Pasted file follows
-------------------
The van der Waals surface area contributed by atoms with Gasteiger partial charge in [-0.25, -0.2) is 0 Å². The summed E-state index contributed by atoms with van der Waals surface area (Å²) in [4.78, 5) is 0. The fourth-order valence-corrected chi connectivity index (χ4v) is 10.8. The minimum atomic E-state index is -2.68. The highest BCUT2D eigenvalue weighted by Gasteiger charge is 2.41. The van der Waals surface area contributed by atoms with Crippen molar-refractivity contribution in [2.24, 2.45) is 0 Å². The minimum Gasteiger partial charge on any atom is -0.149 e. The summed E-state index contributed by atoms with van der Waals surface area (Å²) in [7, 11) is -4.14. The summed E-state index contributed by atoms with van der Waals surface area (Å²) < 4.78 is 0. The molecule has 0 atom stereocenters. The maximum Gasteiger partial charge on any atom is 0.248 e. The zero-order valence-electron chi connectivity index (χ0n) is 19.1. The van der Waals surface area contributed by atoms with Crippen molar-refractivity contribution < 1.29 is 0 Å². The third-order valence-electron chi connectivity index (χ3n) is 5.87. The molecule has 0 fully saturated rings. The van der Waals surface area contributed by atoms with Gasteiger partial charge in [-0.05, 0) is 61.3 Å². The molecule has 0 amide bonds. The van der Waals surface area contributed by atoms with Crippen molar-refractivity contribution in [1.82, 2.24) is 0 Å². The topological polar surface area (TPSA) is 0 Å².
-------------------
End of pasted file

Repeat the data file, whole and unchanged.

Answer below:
The van der Waals surface area contributed by atoms with Gasteiger partial charge in [-0.25, -0.2) is 0 Å². The summed E-state index contributed by atoms with van der Waals surface area (Å²) in [4.78, 5) is 0. The fourth-order valence-corrected chi connectivity index (χ4v) is 10.8. The minimum atomic E-state index is -2.68. The highest BCUT2D eigenvalue weighted by Gasteiger charge is 2.41. The van der Waals surface area contributed by atoms with Crippen molar-refractivity contribution in [2.24, 2.45) is 0 Å². The minimum Gasteiger partial charge on any atom is -0.149 e. The summed E-state index contributed by atoms with van der Waals surface area (Å²) in [7, 11) is -4.14. The summed E-state index contributed by atoms with van der Waals surface area (Å²) < 4.78 is 0. The molecule has 0 atom stereocenters. The maximum Gasteiger partial charge on any atom is 0.248 e. The zero-order valence-electron chi connectivity index (χ0n) is 19.1. The van der Waals surface area contributed by atoms with Crippen molar-refractivity contribution < 1.29 is 0 Å². The third-order valence-electron chi connectivity index (χ3n) is 5.87. The molecule has 0 fully saturated rings. The van der Waals surface area contributed by atoms with Gasteiger partial charge in [-0.05, 0) is 61.3 Å². The molecule has 0 amide bonds. The van der Waals surface area contributed by atoms with Crippen molar-refractivity contribution in [1.82, 2.24) is 0 Å². The topological polar surface area (TPSA) is 0 Å².